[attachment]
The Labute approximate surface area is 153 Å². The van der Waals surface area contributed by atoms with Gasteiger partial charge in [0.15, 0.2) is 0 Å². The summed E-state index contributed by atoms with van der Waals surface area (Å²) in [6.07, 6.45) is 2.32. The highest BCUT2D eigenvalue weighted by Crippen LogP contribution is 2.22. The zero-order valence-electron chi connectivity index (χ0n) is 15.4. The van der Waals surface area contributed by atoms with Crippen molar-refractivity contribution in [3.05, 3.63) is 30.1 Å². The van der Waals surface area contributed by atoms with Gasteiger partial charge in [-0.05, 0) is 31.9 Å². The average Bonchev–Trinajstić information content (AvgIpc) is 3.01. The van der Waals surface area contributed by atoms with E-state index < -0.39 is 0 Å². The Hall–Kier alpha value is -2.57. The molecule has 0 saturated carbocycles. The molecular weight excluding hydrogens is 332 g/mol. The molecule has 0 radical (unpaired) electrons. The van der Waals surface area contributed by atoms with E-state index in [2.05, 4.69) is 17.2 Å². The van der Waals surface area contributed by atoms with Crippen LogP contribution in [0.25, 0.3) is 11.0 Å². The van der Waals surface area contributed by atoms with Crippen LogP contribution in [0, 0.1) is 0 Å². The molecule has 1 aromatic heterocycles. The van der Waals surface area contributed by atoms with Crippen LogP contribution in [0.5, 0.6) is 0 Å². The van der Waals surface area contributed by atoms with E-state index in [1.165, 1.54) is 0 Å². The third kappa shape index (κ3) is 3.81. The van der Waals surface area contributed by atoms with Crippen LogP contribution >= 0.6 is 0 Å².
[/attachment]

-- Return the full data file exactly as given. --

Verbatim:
The Labute approximate surface area is 153 Å². The van der Waals surface area contributed by atoms with Gasteiger partial charge in [0.15, 0.2) is 0 Å². The summed E-state index contributed by atoms with van der Waals surface area (Å²) in [6.07, 6.45) is 2.32. The highest BCUT2D eigenvalue weighted by Crippen LogP contribution is 2.22. The zero-order valence-electron chi connectivity index (χ0n) is 15.4. The van der Waals surface area contributed by atoms with Crippen molar-refractivity contribution in [3.05, 3.63) is 30.1 Å². The van der Waals surface area contributed by atoms with Gasteiger partial charge in [-0.05, 0) is 31.9 Å². The average Bonchev–Trinajstić information content (AvgIpc) is 3.01. The van der Waals surface area contributed by atoms with E-state index < -0.39 is 0 Å². The Hall–Kier alpha value is -2.57. The molecule has 0 saturated carbocycles. The molecular weight excluding hydrogens is 332 g/mol. The molecule has 0 radical (unpaired) electrons. The van der Waals surface area contributed by atoms with E-state index in [2.05, 4.69) is 17.2 Å². The van der Waals surface area contributed by atoms with Crippen LogP contribution in [0.25, 0.3) is 11.0 Å². The van der Waals surface area contributed by atoms with Crippen LogP contribution in [0, 0.1) is 0 Å². The molecule has 1 aromatic heterocycles. The van der Waals surface area contributed by atoms with Crippen LogP contribution in [0.5, 0.6) is 0 Å². The van der Waals surface area contributed by atoms with E-state index in [1.165, 1.54) is 0 Å². The third kappa shape index (κ3) is 3.81. The van der Waals surface area contributed by atoms with Crippen LogP contribution >= 0.6 is 0 Å².